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Inside Triathlon senior editor Jennifer Purdie interviews pro triathlete Kelly Williamson about her upcoming Rev3 race in Costa Rica and what’s on the schedule for the 2011 season.
Triathlete.com: What is unique about the Rev3 Races?
Kelly Williamson: You get a different feel at the Rev3 events. In 2010, I did Knoxville and Quassy and they both had amazing transition setups and were very family friendly. At Knoxville, my hotel backed up to the finish area. I was able to walk out my door and take a five-minute stroll to transition. In Quassy, the course was incredible. They (the race directors) have done a very good job of encouraging the entire family to get involved and offer various distances. Anything new and different is always good for the sport; it keeps everyone growing.
Triathlete.com: This is your first triathlon of 2011. Why did you choose Rev3 Costa Rica to start off the year?
Williamson: I like the timing of this event, mid-February. It is early, but it’s not right in the middle of true down time. Had it of been a month prior, I would have not even considered it. My training kicked back into gear in early January, so this is a good little “test” of where my fitness is pre-season. And let’s be honest, it’s not a bad way to get to see Costa Rica for the first time either.
Triathlete.com: Can you walk us through a weekly training schedule during one of your hard weeks?
Williamson: Sure, though hard weeks vary at different times of the year. On average, if I am in full training mode for 70.3s or Ironman events, my weekly routine looks something like this –
Monday is usually rather light, a 4km swim, a light spin and a short gym session for core work.
Tuesdays are often hard days, including a challenging bike (2-3 hours) and an interval run session, sometimes a swim.
Wednesdays are dialed back, often a 4-5km swim and a recovery ride.
Thursday is another hard day, often hitting a focused bike and run workout, maybe hill intervals on the bike and longer running tempo efforts.
Fridays are light, a short 3km or so swim, recovery spin (or no bike at all) and maybe a short gym session.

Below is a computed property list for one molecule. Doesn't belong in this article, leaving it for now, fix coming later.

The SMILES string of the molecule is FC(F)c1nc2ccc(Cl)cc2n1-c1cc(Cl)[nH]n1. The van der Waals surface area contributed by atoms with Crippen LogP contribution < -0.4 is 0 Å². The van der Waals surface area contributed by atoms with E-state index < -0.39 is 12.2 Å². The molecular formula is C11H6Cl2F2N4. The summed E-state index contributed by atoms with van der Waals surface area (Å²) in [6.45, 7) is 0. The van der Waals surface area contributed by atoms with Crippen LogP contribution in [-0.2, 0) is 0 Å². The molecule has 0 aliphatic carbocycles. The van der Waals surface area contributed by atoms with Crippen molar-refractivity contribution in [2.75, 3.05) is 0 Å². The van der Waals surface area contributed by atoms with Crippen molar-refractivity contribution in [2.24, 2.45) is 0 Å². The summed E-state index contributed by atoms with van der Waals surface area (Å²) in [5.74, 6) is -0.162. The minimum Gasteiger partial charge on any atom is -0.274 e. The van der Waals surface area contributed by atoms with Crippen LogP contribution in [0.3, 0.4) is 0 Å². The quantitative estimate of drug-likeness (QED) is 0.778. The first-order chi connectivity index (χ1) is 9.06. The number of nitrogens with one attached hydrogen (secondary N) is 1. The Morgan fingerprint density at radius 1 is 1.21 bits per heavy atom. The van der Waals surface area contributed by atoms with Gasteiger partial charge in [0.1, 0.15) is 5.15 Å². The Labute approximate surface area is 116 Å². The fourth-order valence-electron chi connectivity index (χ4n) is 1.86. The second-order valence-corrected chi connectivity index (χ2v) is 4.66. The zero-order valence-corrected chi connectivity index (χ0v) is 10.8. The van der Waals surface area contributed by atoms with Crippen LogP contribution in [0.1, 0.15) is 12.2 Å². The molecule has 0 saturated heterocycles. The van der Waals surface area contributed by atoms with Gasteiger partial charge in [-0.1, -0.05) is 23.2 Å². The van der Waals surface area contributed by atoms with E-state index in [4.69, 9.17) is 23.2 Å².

Weekends I like to do the usual long bike (4-6 hours) and off bike run (30-45 minuntes) and just a long run on Sundays.
I write my own training plan and my husband (Derick, who coaches for Durata Training) oversees it and gives me small recommendations for tweaks.
In general, I stick to a few rules: 1) hard days hard, easy days easy; 2) quality over quantity; and 3) listen to my body–if that means a key training day becomes an off day because I am wiped out, then so be it.
Triathlete.com: Have you done any special training preparations for this race that are different from others?
Williamson: Not really, I ran the Houston Half Marathon at the end of January, so I have been doing a lot more cycling the past few weeks and really just trying to get back to the triathlon routine over the run focus I did for a few weeks in January.
Triathlete.com: What is on your calendar for 2011? What goals do you have for yourself this year on the racing circuit?
Williamson: I am planning on San Juan 70.3 in March, then California 70.3, Lonestar 70.3 and Ironman Texas in May. Beyond that, nothing is terribly set in stone; as we all know, a lot hinges on how an Ironman goes. Ideally I’ll be able to secure a spot to Hawaii with those early season races and be able to do some more 70.3s this summer. I’d like to go to the 70.3 Worlds in Las Vegas as well, and I’m very excited to see that it has moved to a hillier course, which will make it a more “valid” World Championships.
Triathlete.com: Do you have anything touristy planned in Costa Rica?
Williamson: It’s great that my husband Derick will be coming with me. He actually has a handful of athletes racing, so for him this is also a vacation/business trip. I want to get some use out of the bikini I ordered for Hawaii that arrived to me just after the trip. He wants me to learn to surf. I’d like to zipline. If there are any good local Costa Rican beers, I am sure we’ll have to try those, too.
Triathlete.com: Anything else to add?
Williamson: Yes, please check out Jenny’s Light (Jennyslight.org). If you have not heard of it, it is a non-profit that was started by fellow athlete Becky Lavelle, in honor of her sister Jenny and her baby Graham. Their mission is to improve and save lives by increasing awareness of all perinatal mood disorders including postpartum depression. Becky and this organization are doing very good things for these disorders that are more common and prevalent than I think most people realize.